Tuesday, April 23, 2013

French Embassy Hit By Car Bomb in Libya, 2 Guards Injured (Updated)

April 23, 2013 - Updated - Reuters is reporting that a booby trapped car exploded at the French embassy in a residential part of Libya's capitol city Tripoli. The bomb caused considerable damage, injuring two of embassy guards. One of the guards is described as being "gravely injured." According to the Libya Herald, several local residents helped to rescue one of the guards.

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"France's embassy in Libya was hit by what appeared to be a car bomb on Tuesday, injuring two guards in the first such attack in the Libyan capital since the 2011 war that ousted Muammar Gaddafi.  "There was an attack on the embassy. We think it was a booby trapped car," a French official told Reuters. "There was a lot of damage and there are two guards wounded." ~ More at Reuters.com

"The explosion destroyed the outer walls of the embassy complex and the facade of the building," reports the Libya Herald. "The first floor  is destroyed. Ten vehicles parked in the street have been wrecked.  Every office in the building has been ruined, the [French] diplomat said. The blast also brought down the garden walls of two houses opposite the chancellery entrance.  It was strong enough too to blow out windows in buildings in several streets around."  The Libya Herald notes that nobody, as yet, has claimed responsibility for the bomb attack. "However," the Herald continued, "Al-Qaeda in the Islamic Maghreb has vowed to attack France following its intervention in Mali."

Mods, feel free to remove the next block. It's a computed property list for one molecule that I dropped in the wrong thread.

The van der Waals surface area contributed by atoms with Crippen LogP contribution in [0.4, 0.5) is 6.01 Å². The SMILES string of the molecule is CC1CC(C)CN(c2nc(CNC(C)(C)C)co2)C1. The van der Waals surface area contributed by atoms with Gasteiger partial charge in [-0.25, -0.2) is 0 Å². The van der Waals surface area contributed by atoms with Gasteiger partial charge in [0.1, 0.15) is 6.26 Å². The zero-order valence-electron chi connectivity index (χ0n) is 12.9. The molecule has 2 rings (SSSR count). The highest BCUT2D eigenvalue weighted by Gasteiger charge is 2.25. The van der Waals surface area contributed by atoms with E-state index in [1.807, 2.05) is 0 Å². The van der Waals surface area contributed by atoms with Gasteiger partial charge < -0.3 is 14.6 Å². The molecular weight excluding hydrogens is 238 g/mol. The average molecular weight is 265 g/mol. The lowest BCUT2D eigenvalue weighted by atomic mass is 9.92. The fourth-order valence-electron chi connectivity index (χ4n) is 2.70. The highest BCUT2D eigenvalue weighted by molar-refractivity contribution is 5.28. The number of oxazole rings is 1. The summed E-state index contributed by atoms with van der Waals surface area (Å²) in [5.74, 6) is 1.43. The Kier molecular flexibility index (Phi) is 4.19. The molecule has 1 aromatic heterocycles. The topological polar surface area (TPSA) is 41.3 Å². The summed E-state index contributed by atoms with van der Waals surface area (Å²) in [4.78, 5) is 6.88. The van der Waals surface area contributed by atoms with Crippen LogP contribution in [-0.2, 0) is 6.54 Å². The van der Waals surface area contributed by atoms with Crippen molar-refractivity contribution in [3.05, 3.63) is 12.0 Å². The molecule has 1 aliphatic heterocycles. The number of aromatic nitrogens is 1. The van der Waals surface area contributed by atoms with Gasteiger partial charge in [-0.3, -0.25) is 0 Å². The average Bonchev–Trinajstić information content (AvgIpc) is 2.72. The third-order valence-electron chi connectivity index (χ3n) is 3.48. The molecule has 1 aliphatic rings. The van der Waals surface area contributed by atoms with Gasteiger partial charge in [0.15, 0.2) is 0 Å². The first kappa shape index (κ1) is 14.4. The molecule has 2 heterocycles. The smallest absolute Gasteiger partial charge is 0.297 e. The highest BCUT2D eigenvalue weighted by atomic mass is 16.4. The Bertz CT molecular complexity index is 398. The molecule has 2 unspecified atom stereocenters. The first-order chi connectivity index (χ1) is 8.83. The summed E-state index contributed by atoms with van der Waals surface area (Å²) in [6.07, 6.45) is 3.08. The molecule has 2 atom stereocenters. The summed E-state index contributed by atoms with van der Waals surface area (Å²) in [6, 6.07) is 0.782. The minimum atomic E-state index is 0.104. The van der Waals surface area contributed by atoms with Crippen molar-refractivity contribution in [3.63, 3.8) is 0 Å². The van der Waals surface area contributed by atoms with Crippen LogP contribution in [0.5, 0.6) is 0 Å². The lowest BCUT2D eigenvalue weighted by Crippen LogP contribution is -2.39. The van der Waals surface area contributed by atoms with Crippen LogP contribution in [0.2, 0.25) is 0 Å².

"Black smoke billowed from the wreckage of the vehicle that exploded close to the Embassy’s entrance as fire crews arrived to put out the flames. Part of the Embassy complex’s outer wall was partly destroyed in the explosion as well as two nearby cars." More at RT.com.  The explosion happened just after 7:00 AM local time (5:00 AM GMT). "The blast took place in a small side street, causing extensive damage to the buildings and parked cars, our correspondent said," reports BBC.

The local authorities were slow to send help to the scene. In another report by the Libya Herald quotes a man who lives next to the French embassy, Abdurrauf Al-Alam. His home was badly damaged by the blast. He said that police and fire fighters were slow to respond.  “It took 30 minutes for the fire-fighters to arrive,” he said.  The police and security “came at 9 am”, almost two hours after the attack. Three hours after the explosion, trees on the street outside the embassy were still burning.